February 17, 1988, I opened my eyes and heard a procession of sounds: first
the phone going off on the opposite side of the bed, rousing us at 5:04 a.m. to
what could only be a calamity, then rain pummeling the roof of our old Victorian
house, sluicing its sneaky way to the basement, and finally small puffs of air
coming from Hughs lower lip, each one perfectly timed, like a metronome.
Twenty years of this puffing. Id heard it when he wasnt even asleep, when he
sat in his leather wing chair after dinner, reading through the column of
psychiatric journals rising from the floor, and it would seem like the cadence
against which my entire life was set.
The phone rang again, and I lay there, waiting for Hugh to pick up, certain it was one of his patients, probably the paranoid schizophrenic whod phoned last night convinced the CIA had him cornered in a federal building in downtown Atlanta.
A third ring, and Hugh fumbled for the receiver. "Yes, hello," he said, and his voice came out coarse, a hangover from sleep.
I rolled away from him then and stared across the room at the faint, watery light on the window, remembering that today was Ash Wednesday, feeling the inevitable rush of guilt.
My father had died on Ash Wednesday when I was nine years old, and in a convoluted way, a way that made no sense to anyone but me, it had been at least partially my fault.
There had been a fire on his boat, a fuel-tank explosion, theyd said. Pieces of the boat had washed up weeks later, including a portion of the stern with Jes-Sea printed on it. Hed named the boat for me, not for my brother, Mike, or even for my mother, whom hed adored, but for me, Jessie.
I closed my eyes and saw oily flames and roaring orange light. An article in the Charleston newspaper had referred to the explosion as suspicious, and there had been some kind of investigation, though nothing had ever come of itthings Mike and Id discovered only because wed sneaked the clipping from Mothers dresser drawer, a strange, secret place filled with fractured rosaries, discarded saint medals, holy cards, and a small statue of Jesus missing his left arm. She had not imagined we would venture into all that broken-down holiness.
I went into that terrible sanctum almost every day for over a year and read the article obsessively, that one particular line: "Police speculate that a spark from his pipe may have ignited a leak in the fuel line."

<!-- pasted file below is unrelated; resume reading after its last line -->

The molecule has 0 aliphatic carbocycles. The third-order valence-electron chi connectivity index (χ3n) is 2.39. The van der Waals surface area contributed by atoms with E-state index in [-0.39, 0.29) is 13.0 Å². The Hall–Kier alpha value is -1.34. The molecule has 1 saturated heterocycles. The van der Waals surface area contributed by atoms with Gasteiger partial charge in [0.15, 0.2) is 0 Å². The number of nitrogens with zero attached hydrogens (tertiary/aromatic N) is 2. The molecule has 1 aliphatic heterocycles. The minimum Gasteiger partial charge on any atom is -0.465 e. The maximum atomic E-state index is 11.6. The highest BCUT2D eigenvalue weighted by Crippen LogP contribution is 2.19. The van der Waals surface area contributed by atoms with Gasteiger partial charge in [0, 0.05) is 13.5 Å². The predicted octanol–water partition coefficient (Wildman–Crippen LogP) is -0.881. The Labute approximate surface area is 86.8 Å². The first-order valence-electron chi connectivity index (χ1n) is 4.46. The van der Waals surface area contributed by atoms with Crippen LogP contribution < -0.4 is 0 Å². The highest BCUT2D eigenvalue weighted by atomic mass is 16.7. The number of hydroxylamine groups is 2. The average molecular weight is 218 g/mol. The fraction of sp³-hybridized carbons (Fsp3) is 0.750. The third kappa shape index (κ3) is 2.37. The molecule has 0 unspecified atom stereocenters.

Id given him the pipe for Fathers Day. Up until then he had never even smoked.
I still could not think of him apart from the word "suspicious," apart from this day, how hed become ash the very day people everywhereme, Mike, and my mothergot our foreheads smudged with it at church. Yet another irony in a whole black ensemble of them.
"Yes, of course I remember you," I heard Hugh say into the phone, yanking me back to the call, the bleary morning. He said, "Yes, were all fine here. And how are things there?"
This didnt sound like a patient. And it wasnt our daughter, Dee, I was sure of that. I could tell by the formality in his voice. I wondered if it was one of Hughs colleagues. Or a resident at the hospital. They called sometimes to consult about a case, though generally not at five in the morning.
I slipped out from the covers and moved with bare feet to the window across the room, wanting to see how likely it was that rain would flood the basement again and wash out the pilot light on the hot-water heater. I stared out at the cold, granular deluge, the bluish fog, the street already swollen with water, and I shivered, wishing the house were easier to warm.
Id nearly driven Hugh crazy to buy this big, impractical house, and even though wed been in it seven years now, I still refused to criticize it. I loved the sixteen-foot ceilings and stained-glass transoms. And the turretGod, I loved the turret. How many houses had one of those? You had to climb the spiral stairs inside it to get to my art studio, a transformed third-floor attic space with a sharply slanted ceiling and a skylightso remote and enchanting that Dee had dubbed it the "Rapunzel tower." She was always teasing me about it. "Hey, Mom, when are you gonna let your hair down?"
From The Mermaid Chair by Sue Monk Kidd. Copyright Sue Monk Kidd. All rights reserved. No part of this book maybe reproduced without written permission from the publisher.
Blood at the Root
"A gripping, timely, and important examination of American racism."
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